Themba is a male nyala who is the real owner of Bateleur Lodge. He is perfectly content though, to allow us to think that we are – as long as we keep him well fed! He is there every day after all, while we are merely his guests from time to time.
Nyala or Tragelaphus angasii is a spiral-horned antelope native to Southern Africa. Nyala are very shy buck and in our many visits to the Kruger National Park, we only saw them once or twice and then too, at a distance. When we bought Bateleur Lodge, we certainly didn’t expect to have them as semi-permanent house guests!
The males are a bit bolder, although they are generally still gentle, shy creatures but the females tend to be extremely reticent. It was several months before they ventured out from behind the cover of trees when we were around. They are remarkably interesting to observe because the males and females look so significantly different. The males weigh in at a hefty 95 to 125kg whereas the females only tip the scale at 55 to 68kg. All nyala calves look like females when they are born. As they grow up, they slowly change colour and after a few months their horns start to develop – many young ladies we have named as such, have turned into young gents! It has been a huge privilege to observe this process.
Themba (aka Narrow Horns)
Themba was orphaned as a baby and the caretakers who used to live on the property raised him. We were introduced to him when we came to view the Lodge for the first time. He patrols the Lodge keeping a watchful eye for predators and other impertinent nyala males who dare to venture into his territory. Over the last 2 years, he has been chased by several other large males – Spot, Alpha and Creeper, just to name a few. This year I am delighted to see him with his own family. My boy, Themba, has some bonny babies of his own!
At first we were a little wary of Themba – after all, male nyala have intimidating horns and the previous caretaker has a nasty scar from an accidental run-in with one during mating season. Themba, however, is a determined, persistent rascal who will patiently stake you out and wait for a treat. I remember arriving at the Lodge after a quick trip to Hoedspruit for provisions on our first visit as owners and finding Themba patiently waiting for me on the side of the house. He managed to train me quickly and now I know when my boy is hungry. We abide by the rules not to feed wild animals, but Themba was hand raised and therefore thinks of himself as our pet and visits us regularly.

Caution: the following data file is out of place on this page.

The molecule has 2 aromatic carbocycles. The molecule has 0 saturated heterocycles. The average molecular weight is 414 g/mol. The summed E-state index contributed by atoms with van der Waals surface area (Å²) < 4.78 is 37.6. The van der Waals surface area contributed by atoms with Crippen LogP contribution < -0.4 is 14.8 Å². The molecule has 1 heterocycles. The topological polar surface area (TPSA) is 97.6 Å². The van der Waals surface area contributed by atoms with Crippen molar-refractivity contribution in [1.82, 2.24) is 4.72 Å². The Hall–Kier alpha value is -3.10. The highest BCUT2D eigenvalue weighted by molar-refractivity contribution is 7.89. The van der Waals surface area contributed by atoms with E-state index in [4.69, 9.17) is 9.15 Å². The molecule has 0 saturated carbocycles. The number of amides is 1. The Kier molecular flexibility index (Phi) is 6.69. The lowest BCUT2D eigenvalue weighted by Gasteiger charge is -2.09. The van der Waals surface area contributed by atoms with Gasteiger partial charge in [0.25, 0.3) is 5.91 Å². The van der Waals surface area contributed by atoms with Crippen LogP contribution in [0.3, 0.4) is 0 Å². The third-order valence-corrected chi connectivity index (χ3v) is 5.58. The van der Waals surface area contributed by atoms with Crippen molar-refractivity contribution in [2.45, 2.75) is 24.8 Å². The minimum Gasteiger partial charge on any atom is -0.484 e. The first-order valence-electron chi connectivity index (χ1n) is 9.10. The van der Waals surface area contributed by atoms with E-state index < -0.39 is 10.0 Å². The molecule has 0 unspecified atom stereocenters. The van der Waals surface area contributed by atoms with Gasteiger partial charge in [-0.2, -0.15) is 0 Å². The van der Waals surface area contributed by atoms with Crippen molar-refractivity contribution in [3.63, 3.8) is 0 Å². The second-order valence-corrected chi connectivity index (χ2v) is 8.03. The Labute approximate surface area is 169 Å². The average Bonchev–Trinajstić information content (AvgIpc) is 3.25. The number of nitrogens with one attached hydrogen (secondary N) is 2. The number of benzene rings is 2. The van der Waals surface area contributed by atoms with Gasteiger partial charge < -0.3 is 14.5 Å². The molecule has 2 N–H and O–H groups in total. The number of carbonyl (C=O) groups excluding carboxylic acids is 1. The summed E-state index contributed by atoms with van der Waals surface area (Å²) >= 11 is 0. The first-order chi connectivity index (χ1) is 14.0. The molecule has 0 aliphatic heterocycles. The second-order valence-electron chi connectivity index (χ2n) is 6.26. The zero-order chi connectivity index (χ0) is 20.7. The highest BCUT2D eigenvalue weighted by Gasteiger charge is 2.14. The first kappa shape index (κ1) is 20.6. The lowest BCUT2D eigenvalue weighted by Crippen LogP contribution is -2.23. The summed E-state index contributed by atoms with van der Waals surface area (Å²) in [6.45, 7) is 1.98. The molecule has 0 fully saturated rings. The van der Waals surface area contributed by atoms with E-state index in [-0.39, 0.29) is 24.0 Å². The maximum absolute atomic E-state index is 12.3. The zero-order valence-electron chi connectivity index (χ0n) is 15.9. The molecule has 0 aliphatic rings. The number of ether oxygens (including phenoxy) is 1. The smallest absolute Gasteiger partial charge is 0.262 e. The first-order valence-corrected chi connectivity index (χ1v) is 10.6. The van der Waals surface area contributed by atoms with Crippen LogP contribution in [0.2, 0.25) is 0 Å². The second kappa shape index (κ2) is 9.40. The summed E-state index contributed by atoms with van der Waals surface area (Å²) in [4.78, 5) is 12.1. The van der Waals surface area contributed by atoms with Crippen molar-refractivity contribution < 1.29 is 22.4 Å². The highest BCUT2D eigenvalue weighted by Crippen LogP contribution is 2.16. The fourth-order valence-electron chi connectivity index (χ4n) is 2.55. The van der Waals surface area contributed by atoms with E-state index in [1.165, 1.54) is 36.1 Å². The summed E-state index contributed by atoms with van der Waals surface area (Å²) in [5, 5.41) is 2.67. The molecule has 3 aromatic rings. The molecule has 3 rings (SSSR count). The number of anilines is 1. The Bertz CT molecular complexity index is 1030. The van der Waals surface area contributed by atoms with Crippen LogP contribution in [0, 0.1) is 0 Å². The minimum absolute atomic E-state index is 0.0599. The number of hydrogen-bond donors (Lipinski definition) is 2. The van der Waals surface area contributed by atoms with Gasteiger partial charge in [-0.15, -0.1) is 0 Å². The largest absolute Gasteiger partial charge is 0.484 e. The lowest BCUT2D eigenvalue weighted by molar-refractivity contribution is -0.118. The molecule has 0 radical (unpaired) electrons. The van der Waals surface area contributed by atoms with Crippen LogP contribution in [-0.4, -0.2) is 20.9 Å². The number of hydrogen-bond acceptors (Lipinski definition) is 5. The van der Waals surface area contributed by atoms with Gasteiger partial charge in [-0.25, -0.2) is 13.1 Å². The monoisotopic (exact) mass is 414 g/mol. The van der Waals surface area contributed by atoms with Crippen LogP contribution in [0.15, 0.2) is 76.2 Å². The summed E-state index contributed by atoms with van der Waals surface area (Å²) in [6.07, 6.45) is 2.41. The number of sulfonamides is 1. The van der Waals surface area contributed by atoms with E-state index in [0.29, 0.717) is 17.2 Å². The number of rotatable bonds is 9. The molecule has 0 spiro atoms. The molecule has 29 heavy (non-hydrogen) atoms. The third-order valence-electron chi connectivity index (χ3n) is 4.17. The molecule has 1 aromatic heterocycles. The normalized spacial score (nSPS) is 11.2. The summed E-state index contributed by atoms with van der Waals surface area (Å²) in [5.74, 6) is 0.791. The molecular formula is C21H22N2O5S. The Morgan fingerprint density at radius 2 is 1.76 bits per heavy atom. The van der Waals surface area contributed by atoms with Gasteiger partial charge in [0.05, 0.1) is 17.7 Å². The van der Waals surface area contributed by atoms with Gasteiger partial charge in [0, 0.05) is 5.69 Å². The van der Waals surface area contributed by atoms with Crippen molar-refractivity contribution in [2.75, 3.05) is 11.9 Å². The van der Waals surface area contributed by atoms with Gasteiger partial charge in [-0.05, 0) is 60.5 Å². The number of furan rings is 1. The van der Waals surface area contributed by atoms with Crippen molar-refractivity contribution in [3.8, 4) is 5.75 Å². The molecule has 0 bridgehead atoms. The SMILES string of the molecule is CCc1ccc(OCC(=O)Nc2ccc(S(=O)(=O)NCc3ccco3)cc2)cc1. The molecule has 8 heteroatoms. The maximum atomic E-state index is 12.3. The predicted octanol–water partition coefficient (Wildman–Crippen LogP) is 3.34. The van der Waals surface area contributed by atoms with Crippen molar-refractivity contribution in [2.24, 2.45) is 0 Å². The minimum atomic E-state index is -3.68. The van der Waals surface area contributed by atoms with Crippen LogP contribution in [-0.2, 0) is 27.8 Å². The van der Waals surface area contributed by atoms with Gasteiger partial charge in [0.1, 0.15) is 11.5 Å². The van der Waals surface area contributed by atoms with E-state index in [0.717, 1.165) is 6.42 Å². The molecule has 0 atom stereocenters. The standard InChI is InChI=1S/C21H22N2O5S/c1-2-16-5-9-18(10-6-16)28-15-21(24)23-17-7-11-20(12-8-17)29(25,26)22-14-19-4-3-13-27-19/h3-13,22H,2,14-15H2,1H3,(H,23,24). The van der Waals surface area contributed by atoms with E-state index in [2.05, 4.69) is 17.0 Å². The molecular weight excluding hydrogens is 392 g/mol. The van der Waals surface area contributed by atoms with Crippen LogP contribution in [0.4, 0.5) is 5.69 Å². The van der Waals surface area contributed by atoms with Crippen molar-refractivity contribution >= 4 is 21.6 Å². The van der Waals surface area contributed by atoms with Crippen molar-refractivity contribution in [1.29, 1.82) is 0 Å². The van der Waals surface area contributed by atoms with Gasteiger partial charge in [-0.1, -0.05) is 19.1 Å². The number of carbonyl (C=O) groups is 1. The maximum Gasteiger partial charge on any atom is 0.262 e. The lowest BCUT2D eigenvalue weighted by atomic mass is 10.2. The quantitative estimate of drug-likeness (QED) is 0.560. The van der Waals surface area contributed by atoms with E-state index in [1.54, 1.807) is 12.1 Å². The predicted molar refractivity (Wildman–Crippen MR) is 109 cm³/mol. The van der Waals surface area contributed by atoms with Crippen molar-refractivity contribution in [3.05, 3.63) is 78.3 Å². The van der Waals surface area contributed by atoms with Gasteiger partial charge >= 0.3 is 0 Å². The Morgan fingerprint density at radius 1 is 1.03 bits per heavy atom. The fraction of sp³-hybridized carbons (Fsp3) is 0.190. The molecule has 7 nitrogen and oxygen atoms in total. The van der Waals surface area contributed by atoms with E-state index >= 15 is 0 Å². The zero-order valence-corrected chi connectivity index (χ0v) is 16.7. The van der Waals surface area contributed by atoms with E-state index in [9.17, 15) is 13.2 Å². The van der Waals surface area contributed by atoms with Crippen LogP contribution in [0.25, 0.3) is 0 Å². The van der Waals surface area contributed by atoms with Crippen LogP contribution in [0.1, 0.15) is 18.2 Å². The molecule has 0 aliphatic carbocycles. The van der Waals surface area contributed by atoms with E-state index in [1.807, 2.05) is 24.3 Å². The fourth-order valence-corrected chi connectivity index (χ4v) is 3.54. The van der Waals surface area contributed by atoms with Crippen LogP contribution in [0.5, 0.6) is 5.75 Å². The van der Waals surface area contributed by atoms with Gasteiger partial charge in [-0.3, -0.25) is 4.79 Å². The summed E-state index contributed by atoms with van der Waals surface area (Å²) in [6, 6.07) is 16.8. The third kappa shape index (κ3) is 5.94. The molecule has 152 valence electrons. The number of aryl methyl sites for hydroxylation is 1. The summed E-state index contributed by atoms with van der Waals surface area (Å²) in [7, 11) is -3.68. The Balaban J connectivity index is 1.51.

The caretaker’s chalet has been renamed Chalet 4 and during lockdown we used it as a large grocery cupboard. Everything we bought from Hoedspruit was taken there, wiped with bleach and stored until we needed more provisions. Themba quickly figured out that if we were in Chalet 4, the chances of carrots and apples were much higher! He would blockade the entrance and even stick his head in through the top of the door to see what was transpiring and what was on the menu for the morning. Zaza was delighted everytime her buddy came to visit and Teens 1 through 3 also looked forward to seeing his naughty face at the door.
We spent 6 months during lockdown at Bateleur Lodge and Themba was a welcome companion. There are very few animals who venture onto the deck. The occasional porcupine and genet, monkeys of course, a honey badger once that we know of and recently, Themba! Teens 1 through 3, and Zaza dance. A lot! Themba was a little pest during lockdown and would go and stick his nose right into their Zoom sessions. A couple of times when he made it clear that he was going nowhere, they had to retreat inside and dance in a much smaller space.
Themba is easily recognisable by the 3 spots on both sides of his face, his narrow horns – and of course his tenacious spirit! On one of our first trips to the lodge, I fed Spot, mistaking him for Themba. He is a lot more reticent and withdrawn though. Themba would have none of it and chased Spot away, letting him know in no uncertain terms who the treats were for. I was pretty relieved because unknown male nyala are dangerous as we mentioned before. We are all very careful even with Themba (I’m constantly reminding the offspring) because a simple warning from our boy could result in severe injuries for us. All wild animals should be treated with caution and respect.
Themba is a master of camouflage and he seems to vanish as soon as he passes the tree line. However, lions, leopard, hyaena and cheetah roam freely in the estate, so I still always worry about him – even though he is fully grown. I am grateful when he reappears. We adore Themba and dread the day that he won’t return with his rakish stroll and flaring nostrils. He will, however, leave many descendants as a reminder of a beautiful soul.
Themba means “trust, hope and faith” in Zulu, (one of South Africa’s most commonly spoken languages), and we hope we are worthy of our beautiful boy’s Trust, Hope and Faith!
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